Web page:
Friday, January 29, 2010

It's been 1 year!

First and foremost, I want to assure anyone reading this that I got an e-mail from Felix and he is alive and well. Huge relief. My condolonces to anyone who has lost someone they loved in this horrible earthquake.

Now on to more selfish things. Today marks exactly one year since 34 of us wide-eyed Americans stepped off a plane to start a 2 years+ adventure. Safe to say none of us had any idea what we were getting into. I remember how exciting it was to go to DC for staging, only a few days since Obama was sworn in. On the plane rides to Rwanda, I was so nervous. I remember opening up my plane window on an almost constant basis wondering if I could handle being a PCV.

Of course there have been ups and downs, and, like everyone i'm sure, times where I just wanted to throw in the towel. I don't blame those of us who have left, I feel like they all had legit reason. Our original group of 34 has shrunk slightly to 28, but we have another group of 35 in country now, and the new groups keep on coming.

Since it's the one year anniversary, it's inevitable that I begin to reflect. I've definitely learned a lot in the last year. I don't feel like I've changed drastically, I just feel like I have a better understanding of my limits, my capabilities, and the ways of the world. I learned that living amongst people with a completely different culture than myself is very challenging, but not impossible. We're all human beings after all. I have definitely made sincere friendships with the locals, even those who don't speak a word of English or French. (Thanks Peace Corps for the language training!). I've learned when to be agressive and when to just go with the flow. I've also realized there are many problems I'm not able to solve, and the the definiton of a "problem" is fluid.

I don't miss America necessarily, I miss the people in it who I was close to. For my friends and fam who I haven't seen in quite some time, I hope you understand that this was something I had to do. I needed to prove to myself that I could live in a developing country for 2 years, and that I could evoke some kind of positive change no matter how small. I know that what I'm doing is nothing extraordinary-- plenty of people live abroad and work towards positive change. Still, this experience has incluenced my thinking, my attitude, and will stay with me for the rest of my life. I hope that some of the Rwandans I've known feel the same.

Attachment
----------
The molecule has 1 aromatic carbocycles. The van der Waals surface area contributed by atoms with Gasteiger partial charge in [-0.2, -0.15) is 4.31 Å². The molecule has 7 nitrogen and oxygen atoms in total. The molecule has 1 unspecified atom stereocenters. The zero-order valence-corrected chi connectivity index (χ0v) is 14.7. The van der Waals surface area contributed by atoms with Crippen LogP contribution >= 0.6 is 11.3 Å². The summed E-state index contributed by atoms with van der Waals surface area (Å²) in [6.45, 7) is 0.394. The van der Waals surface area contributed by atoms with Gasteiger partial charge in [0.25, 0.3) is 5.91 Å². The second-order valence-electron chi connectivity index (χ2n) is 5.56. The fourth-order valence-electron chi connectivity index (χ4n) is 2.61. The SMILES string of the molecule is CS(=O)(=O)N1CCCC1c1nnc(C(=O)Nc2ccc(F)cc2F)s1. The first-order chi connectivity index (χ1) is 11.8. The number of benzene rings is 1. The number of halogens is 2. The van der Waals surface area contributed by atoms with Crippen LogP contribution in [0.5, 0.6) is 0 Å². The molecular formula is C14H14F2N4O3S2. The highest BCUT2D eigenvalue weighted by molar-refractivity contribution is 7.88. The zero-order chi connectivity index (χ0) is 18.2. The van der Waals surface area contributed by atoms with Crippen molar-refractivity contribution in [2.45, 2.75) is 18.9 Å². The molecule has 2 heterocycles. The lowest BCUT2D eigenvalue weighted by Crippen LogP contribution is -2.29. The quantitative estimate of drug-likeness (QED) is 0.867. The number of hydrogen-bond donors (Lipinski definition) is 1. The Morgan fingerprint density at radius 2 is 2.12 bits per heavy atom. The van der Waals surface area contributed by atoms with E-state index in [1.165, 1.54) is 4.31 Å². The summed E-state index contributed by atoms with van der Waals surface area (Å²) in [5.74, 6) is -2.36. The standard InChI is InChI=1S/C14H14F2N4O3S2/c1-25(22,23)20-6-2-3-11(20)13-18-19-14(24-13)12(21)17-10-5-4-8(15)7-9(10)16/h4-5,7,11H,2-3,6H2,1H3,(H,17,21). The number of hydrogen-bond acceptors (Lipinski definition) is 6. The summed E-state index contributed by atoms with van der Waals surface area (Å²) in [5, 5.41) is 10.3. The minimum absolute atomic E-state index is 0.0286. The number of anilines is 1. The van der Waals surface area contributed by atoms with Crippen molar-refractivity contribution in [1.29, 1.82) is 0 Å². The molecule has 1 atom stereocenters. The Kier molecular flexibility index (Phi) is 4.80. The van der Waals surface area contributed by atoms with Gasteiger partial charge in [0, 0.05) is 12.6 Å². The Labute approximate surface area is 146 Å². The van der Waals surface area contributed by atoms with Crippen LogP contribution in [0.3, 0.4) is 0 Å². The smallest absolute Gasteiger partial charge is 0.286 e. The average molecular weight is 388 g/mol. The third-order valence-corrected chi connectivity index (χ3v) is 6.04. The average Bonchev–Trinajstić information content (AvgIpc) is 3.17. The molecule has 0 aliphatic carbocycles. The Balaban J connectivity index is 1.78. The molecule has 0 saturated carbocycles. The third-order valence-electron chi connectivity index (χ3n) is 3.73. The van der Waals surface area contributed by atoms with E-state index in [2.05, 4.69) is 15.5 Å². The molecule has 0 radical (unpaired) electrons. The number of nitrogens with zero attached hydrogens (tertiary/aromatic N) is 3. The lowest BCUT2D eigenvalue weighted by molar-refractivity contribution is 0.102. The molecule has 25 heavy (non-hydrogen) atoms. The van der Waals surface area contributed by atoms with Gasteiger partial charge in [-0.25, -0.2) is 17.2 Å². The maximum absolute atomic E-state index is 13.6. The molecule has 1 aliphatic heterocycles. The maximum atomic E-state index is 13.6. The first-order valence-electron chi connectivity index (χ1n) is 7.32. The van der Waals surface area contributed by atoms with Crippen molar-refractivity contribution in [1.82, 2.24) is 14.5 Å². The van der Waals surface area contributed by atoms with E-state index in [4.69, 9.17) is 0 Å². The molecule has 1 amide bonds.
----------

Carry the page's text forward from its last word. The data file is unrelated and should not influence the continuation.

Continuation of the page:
Friday, January 15, 2010

Tragedy in Haiti

As many of you are aware, there was a magnitude 7.0 earthquake on Tuesday that greatly damadged Haiti. 60% of the buildings in Haiti were unstable for even normal conditions, so there was severe damadge especially in the capital of Port-au-Prince, causing huge numbers of casualties.

Hearing about this event is especially alarming to me because I know someone who is living in Haiti right now. He's a Rwandan police cheif in the North who's worked for UN peacekeeping missions for more than 15 years. He served in Darfur in 2004. He called me 3 weeks ago, telling me he wanted to hang out because he was leaving shortly for a UN job in Haiti, and wouldn't be back until 2012. We never did get together before he left, and now I regret it. I know that the UN building collapsed and there are many people trapped underneath the rubble. They're currently trying to free people who are trapped, but many people are missing. According to the latest New York Times, "The United Nations said it had confirmed that 36 of its workers had been killed in the earthquake, 73 had been injured, and an additional 160 were still missing. The United Nations began an effort to send teams around to the homes of its more than 1,200 local staff members to see if they were still alive and what help they needed."

I'm scowering the internet trying to find some information to see if he's ok, but I can't find his name anywhere. I'm not sure what the media regulations are about the release of names of casualties and survivors, but his first name is Felix, and I can't remember his last name. He has a wife and a daughter so if somehow you've recognized that name in any news media, please let me know.